Jason,

Yes, I drain the excess crankcase oil off before riding. I'll look again, but I don't believe there is any worn portion on the drive side of the crankshaft that would allow blow by. Appears to be the gremlins.
 
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David,

I bought the OldBritts gauge kit mainly because I really like the way he did the mounting. It's a bit pricey but very nice workmanship.

Is the seal actually blowing out of its bore? If so, a couple of remedies I've heard about are staking the seal in place :shock: or using some sort of epoxy (maybe araldite?) over the outside. That had been done on my engine. I like that idea better than pounding on the case with a punch - ugh.

Debby
 
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illf8ed...
Might sound like a dumb question..but what type of oil are you using? The only time I had oil end up in the primary case from the main sump...was when I used Mobil one. It was so thin that the seal allowed the excessive oil which leaked through the oil pump and into the sump, to simply flow on through to the primary case, when the sump filled up to the level of the seal, or upon startup with a full sump....which I admit to having done for a good thirty years now. If so much oil is passing the pump and getting to the level of the seal on the end of the crank, it will make little difference if you drain the oil before each ride, the amount of oil which has already passed the seal and entered the primary case will gradualy get to the point where you will notice problems with the clutch and co. If the level of oil in the sump is kept below the level of the seal by fixing th oil pump.... can't much get by the seal and fill the primary case. The primary case is...or should be, a fairly well sealed unit, and what is sealed, can't give much of a route for blowby/oil...or? The pressure might be increased in there, due to blowby, but just so far..after that, the pressure itself will counteract oil getting in there, I'd think, especially if you go ahead and fix the reason for the "oil in sump"problem.
Why do you need a air wrench to get at the relief valve? A 28mm box will take it off the timing cover..or use a smaller wrench to just remove the cap and use a thin magnet to pull the piston out. Note though, that if you pull that stuff off with a full oil tank, it won't be full for long...it will run out pretty fast....I know because I had about a quart in a puddle under the bike this evening :lol:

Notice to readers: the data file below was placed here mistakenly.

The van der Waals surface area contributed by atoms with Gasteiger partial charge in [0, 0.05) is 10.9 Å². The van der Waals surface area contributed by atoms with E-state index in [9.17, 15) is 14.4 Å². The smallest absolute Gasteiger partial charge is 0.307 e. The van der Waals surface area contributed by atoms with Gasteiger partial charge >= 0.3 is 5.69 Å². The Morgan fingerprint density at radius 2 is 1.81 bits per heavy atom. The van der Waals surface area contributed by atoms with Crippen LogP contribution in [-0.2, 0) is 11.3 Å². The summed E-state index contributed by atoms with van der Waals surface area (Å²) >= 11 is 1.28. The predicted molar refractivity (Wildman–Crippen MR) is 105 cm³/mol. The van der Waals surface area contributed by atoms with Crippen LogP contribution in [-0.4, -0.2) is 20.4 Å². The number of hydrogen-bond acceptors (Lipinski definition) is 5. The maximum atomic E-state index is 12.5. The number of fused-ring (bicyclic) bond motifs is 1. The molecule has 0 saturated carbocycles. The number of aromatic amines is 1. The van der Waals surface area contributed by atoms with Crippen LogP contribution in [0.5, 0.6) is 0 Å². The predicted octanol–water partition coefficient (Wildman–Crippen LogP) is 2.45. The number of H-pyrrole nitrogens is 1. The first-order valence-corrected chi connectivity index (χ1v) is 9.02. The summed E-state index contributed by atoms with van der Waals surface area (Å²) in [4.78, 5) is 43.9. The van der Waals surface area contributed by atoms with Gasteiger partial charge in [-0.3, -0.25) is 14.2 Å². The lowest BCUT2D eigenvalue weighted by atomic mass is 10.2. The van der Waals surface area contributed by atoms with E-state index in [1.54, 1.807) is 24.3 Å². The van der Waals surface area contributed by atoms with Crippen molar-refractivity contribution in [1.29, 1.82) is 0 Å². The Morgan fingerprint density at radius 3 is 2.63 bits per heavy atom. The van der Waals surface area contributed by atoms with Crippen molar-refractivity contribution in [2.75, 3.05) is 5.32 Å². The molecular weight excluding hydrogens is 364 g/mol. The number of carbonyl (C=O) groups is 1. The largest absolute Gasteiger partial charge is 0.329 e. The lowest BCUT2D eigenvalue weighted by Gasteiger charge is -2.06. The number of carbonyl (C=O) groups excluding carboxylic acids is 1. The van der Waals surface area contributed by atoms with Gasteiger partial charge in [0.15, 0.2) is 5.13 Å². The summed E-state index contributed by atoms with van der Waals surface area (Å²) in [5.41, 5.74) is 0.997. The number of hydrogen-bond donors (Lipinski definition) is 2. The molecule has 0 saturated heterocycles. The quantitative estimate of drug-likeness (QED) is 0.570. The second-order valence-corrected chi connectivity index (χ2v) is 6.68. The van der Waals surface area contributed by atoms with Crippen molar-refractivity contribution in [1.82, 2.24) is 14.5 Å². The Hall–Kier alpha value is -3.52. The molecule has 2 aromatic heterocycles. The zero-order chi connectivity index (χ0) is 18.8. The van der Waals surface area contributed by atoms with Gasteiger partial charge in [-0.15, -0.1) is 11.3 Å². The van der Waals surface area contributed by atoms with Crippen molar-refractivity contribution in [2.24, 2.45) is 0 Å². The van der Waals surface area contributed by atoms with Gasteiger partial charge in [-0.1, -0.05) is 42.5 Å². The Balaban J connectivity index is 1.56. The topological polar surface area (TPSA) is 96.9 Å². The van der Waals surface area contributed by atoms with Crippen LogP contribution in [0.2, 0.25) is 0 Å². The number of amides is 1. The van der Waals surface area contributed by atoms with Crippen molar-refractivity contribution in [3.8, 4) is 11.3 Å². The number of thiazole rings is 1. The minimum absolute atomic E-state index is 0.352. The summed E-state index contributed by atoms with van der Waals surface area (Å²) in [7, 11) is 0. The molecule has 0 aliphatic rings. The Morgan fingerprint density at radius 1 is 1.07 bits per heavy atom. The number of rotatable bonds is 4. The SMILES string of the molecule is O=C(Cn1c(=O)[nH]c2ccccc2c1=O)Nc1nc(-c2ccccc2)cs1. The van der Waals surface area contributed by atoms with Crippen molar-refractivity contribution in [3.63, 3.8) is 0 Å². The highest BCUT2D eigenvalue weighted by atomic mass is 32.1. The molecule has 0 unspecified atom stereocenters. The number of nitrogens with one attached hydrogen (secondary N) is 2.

ILLF8ED

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oil pressure relief valve

hewhoistoolazytologin,

Thankyou, you gave me an idea about why the crankshaft seal would leak. I'm currently using Valvoline 50wt oil, so that's not it. I do have weak piston rings and probably pressurizing the sump causing the oil to be forced through the seal...anyone want to comment? The engine does have the 850 type breather modification and a PVC inline.

Debby,

Thanks for the Old Brits recommendation on the oil pressure guage. I didn't really want to mount one of these on the handlebars, but it's probably a good idea.
 
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illf8ed
Straight 50....wouldn't think THAT would leak past anything...including a really worn out oil pump , sure you put the little sealing donut on the oil pump? That stuff shouldn't pass the pump at such a rate as to make it nessesary to drain the sump before each ride...unless you only ride once every six months or so...or? Is straight 50 good for the motor, in that it is so thick that if the temp drops below 40 or so...it will be like honey. Darned hard to kick over and get started, and, does it reach those places up in the head in time to lube them at startup?...Ask the guys about this oil...everyone will have a view, I'm sure.

Wouldn't that stuff stick the PVC closed/block it...? I see you have the 850 breather convertion, which I don't have but what If you don't have the breather/PCV free, at least in the "out" direction....where does all that pressure go? Out the seal to the primary? There will be a lot of sump pressure upon startup, which causes all sorts of leaks at all sorts of places around the engine...no matter which oil you use, but with that PCV stopped up....that would be like a water ballon waiting to hit the pavement...somethings got to go somewhere.